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Mnangagwa won't allow Gukurahundi genocide to happen again

by Staff reporter
09 Apr 2024 at 06:20hrs | Views
Zimbabweans should continue to discuss Gukurahundi "openly accept and understand" what happened during the dark period in the country's history, to ensure such events will not happen again, President Mnangagwa has said.

In February 2019, President Mnangagwa embarked on an initiative to pursue the resolution of the Gukurahundi issue through an internal and home-grown process that would invite the participation of all affected,  to maintain and strengthen national unity among Zimbabweans.

Towards that end, the country has registered tremendous progress, with Gukurahundi public hearings expected to start soon — through a process that is led by traditional leaders.

In an interview with "Brick by Brick" magazine recently, the President said there is a sense of collective responsibility among all stakeholders, who are talking openly to tackle and find a lasting solution to the emotive issue.

"When we meet, we are discussing what happened in the past, the impact of that which happened and what do we do today to ameliorate that impact and avoid such things happening again.

"Why did it happen, we must discuss that openly and everybody should understand and accept the situation that happened. We should not allow such events to happen again because we must be talking to each other. Both sides must be talking to each other and say, that was not correct," the President said.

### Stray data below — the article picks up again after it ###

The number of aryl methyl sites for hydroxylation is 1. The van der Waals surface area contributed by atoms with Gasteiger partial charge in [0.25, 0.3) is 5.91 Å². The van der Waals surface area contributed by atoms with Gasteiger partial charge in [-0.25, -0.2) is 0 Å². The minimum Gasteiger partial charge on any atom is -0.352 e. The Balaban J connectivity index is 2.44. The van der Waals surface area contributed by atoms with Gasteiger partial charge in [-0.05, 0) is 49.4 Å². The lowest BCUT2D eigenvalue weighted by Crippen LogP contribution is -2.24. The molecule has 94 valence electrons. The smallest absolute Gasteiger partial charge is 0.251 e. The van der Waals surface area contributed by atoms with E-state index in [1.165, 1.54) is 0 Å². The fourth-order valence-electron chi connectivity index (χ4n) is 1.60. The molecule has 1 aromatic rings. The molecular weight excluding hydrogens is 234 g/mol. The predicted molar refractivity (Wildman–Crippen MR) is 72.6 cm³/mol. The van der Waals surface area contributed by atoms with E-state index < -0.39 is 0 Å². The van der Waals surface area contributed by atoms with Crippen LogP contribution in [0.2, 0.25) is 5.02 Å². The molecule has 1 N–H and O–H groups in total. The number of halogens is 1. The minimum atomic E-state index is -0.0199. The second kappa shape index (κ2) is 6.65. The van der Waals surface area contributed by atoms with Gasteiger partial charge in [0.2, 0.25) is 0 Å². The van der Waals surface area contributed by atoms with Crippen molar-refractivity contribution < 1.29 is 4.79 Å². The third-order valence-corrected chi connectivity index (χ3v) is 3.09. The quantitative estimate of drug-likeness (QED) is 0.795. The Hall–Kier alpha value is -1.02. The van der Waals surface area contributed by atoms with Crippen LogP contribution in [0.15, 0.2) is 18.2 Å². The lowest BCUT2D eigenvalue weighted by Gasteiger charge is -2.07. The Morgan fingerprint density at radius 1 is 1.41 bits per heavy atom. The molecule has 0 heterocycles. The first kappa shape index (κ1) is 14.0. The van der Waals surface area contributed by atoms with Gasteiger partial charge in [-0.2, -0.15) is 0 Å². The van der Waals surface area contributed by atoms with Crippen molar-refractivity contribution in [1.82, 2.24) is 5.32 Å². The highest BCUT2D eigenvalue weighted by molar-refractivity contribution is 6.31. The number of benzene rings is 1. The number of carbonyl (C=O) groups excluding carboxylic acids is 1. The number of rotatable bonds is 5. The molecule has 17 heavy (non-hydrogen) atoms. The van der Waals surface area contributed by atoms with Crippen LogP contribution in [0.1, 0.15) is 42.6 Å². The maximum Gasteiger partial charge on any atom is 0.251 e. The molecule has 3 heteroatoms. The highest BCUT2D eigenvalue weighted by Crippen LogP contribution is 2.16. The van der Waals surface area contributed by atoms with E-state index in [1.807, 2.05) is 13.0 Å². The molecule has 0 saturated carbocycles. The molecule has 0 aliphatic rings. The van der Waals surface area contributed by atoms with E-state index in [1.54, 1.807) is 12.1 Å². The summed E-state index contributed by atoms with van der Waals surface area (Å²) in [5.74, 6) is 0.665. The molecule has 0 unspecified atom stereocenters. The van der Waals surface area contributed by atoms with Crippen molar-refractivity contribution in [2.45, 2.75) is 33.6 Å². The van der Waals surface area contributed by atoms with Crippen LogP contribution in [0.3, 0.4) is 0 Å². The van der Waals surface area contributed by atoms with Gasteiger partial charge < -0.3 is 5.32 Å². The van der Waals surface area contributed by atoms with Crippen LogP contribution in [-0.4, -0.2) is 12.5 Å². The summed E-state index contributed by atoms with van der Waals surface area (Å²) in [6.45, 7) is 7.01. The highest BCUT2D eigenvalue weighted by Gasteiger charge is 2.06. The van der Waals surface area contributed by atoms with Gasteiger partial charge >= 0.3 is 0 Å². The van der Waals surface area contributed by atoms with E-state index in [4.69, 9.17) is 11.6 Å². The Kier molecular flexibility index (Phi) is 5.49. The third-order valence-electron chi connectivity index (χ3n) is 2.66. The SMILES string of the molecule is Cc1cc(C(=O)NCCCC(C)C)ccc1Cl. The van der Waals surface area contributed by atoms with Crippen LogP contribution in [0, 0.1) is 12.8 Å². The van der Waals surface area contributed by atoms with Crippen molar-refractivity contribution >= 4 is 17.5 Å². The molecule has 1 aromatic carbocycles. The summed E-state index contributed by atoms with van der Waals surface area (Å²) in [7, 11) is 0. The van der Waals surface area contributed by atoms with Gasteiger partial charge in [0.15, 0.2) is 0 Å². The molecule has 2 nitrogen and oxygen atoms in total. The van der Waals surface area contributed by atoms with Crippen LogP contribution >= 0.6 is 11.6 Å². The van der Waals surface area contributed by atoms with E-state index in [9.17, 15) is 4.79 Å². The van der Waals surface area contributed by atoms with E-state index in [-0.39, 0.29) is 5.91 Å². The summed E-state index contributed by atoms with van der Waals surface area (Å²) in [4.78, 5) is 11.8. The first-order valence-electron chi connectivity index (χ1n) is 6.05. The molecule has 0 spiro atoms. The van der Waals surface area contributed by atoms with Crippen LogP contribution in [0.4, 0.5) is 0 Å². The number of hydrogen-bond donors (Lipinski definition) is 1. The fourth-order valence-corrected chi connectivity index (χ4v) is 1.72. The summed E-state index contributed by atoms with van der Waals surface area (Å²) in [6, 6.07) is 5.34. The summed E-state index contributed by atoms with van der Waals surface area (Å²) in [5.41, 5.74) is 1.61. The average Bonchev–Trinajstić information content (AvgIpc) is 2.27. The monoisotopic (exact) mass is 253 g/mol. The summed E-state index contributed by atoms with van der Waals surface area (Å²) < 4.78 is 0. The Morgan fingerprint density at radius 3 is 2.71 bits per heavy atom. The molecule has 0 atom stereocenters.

Asked whether the feedback has been positive, the President said there is "enthusiasm" around the discussions.

"We have held several meetings and if you were able to attend, you would see the enthusiasm that the Second Republic has brought to solve this issue. It has brought an approach of collective responsibility and collective planning," said the President.

The public hearings, which will be led by chiefs in their communities, aim to address the legacy of Gukurahundi, a period of conflict that affected some parts of Matabeleland and Midlands provinces in the 1980s.

President Mnangagwa has shown his commitment to facilitating processes that will bring closure to post-independence conflicts, as part of his vision of nation-building and fostering national unity.

During his fourth interface with traditional leaders from Matabeleland region recently, the President said his administration was determined to ensure the process was efficient and vigorous, with the best interests of the people in mind.

"I cannot over-emphasise the fact that this initiative is being implemented for the benefit of our people. Our commitment to a victim-centred approach remains steadfast, ensuring that the process is not just efficient, but also emphatic.

"This decision was not made without some reflection. The National Council of Chiefs, as the custodians of our culture, traditional practices and values, are best placed to handle this issue through their intimate and close relationship with the people.

"As we embarked on this process, we were not unaware of, nor had we forgotten, the external factors that ignited this conflict in our midst. The decision to resolve this issue on our own, amongst ourselves, is based on the realisation that none but ourselves can determine our destiny as a nation."

President Mnangagwa urged those involved in the exercise to be vigilant against external influences that seek to derail the process and plunge the country into a situation of internal disputes and conflict.

Source - The Chronicle